Suicide in adolescents exposed to the youth justice system: A 22-year retrospective data linkage study

Dr Rohan Borschmann1, Ms. Holly Tibble2, A/Prof. Matthew Spittal1, Mr.  Alexander Love1, Prof. Stuart Kinner3

1University of Melbourne, Melbourne, Australia, 2University of Edinburgh, Edinburgh, Scotland, 3Murdoch Children’s Research Institute, Melbourne, Australia

Background: We aimed to estimate the suicide rate in a large cohort of young people exposed to the youth justice system (YJS) in Australia, and to identify the demographic / criminogenic risk factors associated with these deaths.

Methods: Data relating to all young people who had any contact with the YJS in Queensland between January 1993 and December 2014 (N=49,228) were linked to Australia’s National Death Index. We calculated the incidence rate of suicide within the cohort, stratified by sex and Indigenous status. Poisson regression was used to assess the change in suicide rates over time. Crude mortality rates (CMRs) were calculated for all-suicide and method-specific suicides, both overall and within subgroups.

Results: Of the 48,228 participants, 1452 (3%) died during the follow-up period. For 31% (458) of decedents, the cause of death was suicide. The proportion of deaths due to suicide was highest for Indigenous females (37.9% of all deaths), followed by Indigenous males (36.8%), non-Indigenous males (30.1%) and non-Indigenous females (25.8%). Hanging was the most common method of suicide (83%).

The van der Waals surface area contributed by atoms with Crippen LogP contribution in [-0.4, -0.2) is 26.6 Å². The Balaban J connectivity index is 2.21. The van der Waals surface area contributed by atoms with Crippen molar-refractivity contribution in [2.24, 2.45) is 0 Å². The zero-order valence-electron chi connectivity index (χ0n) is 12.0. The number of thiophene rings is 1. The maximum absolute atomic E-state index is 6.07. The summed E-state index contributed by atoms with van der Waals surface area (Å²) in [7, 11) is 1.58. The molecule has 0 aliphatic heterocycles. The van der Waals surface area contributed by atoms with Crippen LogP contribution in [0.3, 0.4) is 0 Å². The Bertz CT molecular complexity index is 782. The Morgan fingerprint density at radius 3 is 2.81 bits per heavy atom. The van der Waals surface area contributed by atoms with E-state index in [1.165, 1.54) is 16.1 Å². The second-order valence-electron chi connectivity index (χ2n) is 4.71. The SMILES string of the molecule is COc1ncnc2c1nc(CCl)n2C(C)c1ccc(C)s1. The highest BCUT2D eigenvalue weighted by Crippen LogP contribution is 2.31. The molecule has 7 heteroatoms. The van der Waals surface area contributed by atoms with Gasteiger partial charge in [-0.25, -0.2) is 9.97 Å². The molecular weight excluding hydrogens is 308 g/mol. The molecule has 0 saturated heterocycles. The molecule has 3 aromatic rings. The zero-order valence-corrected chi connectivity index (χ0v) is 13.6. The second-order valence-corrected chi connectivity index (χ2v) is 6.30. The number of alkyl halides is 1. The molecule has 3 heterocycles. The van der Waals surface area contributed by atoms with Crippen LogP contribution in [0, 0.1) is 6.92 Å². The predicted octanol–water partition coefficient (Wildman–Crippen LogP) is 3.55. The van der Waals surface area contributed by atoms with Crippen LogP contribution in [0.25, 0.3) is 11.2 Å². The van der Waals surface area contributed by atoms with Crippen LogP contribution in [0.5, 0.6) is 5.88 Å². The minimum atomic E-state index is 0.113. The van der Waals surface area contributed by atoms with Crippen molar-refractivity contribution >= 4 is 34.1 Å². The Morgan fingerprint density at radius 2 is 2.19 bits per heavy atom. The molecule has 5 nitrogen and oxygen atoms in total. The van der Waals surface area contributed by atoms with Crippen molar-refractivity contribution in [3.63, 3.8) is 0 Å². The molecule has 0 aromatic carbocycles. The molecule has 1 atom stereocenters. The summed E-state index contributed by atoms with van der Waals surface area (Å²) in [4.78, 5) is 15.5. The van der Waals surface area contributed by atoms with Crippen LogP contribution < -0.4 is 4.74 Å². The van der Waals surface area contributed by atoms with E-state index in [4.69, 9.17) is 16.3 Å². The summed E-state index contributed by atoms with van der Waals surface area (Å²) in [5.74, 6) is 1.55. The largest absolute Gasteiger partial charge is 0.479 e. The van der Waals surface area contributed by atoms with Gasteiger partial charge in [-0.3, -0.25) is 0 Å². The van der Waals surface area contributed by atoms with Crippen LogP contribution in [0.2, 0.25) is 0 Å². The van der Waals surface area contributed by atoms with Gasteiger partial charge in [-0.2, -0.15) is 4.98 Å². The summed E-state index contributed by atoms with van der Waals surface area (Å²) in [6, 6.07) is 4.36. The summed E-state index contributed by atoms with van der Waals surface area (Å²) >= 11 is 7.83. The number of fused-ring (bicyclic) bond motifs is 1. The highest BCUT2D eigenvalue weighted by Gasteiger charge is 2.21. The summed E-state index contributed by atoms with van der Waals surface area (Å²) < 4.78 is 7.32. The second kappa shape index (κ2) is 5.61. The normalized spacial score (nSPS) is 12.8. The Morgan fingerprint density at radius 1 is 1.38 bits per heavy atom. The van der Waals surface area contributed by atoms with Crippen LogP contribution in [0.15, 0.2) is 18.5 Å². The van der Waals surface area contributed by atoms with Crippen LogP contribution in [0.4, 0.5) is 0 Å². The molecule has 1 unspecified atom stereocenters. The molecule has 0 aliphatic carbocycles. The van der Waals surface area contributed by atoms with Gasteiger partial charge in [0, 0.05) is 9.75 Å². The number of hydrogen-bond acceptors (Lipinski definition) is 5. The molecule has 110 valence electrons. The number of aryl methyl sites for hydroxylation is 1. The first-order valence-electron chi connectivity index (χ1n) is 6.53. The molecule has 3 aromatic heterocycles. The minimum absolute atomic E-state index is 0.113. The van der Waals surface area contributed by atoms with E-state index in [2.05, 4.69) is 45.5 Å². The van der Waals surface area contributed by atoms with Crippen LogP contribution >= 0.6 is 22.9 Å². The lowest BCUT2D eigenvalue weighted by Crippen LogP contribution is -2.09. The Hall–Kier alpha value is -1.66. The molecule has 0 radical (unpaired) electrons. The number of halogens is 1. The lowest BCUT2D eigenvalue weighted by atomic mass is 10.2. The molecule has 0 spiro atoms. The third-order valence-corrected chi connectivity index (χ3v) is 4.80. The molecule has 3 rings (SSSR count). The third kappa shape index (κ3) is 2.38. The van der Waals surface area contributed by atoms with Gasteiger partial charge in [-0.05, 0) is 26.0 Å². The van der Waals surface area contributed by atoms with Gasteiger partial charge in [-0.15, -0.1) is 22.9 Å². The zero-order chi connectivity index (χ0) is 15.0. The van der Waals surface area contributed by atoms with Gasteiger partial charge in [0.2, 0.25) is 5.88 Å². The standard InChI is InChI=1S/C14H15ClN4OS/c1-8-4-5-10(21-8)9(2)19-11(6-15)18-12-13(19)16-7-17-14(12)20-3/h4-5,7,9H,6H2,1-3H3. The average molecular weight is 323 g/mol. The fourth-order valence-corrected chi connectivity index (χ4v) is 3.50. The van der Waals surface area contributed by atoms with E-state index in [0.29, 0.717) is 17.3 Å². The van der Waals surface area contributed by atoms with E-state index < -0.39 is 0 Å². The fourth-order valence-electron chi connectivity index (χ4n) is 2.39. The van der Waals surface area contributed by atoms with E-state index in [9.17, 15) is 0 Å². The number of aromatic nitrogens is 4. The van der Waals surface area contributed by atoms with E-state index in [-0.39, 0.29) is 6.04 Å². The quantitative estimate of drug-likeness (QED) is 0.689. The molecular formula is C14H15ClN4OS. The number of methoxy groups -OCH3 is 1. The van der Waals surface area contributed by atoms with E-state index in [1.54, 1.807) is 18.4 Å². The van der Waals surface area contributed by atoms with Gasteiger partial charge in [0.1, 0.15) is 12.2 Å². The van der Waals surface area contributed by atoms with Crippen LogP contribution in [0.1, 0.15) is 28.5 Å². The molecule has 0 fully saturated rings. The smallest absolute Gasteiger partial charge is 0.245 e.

Conclusion: The disproportionately high incidence of suicide deaths following contact with the YJS represents a considerable cause for concern. There is a pressing need to better understand the trajectories of young people after discharge from the YJS, possibly through the use of linked administrative health and social care data. This missing epidemiological knowledge would inform targeted, preventive interventions to be implemented during the window of opportunity when these vulnerable young people are under the care of the YJS.


Dr. Rohan Borschmann is a senior research fellow and psychologist in the Justice Health Unit in the Centre for Health Equity, University of Melbourne. A former prison psychologist, Rohan’s research focuses on the mental health of adolescents and marginalised young people in Australia, with particular expertise in self-harm and substance use during adolescence. In addition to his research activities, Rohan is a practising psychologist two nights a week, and sits on the Board of Directors for the Australian Association for Adolescent Health.

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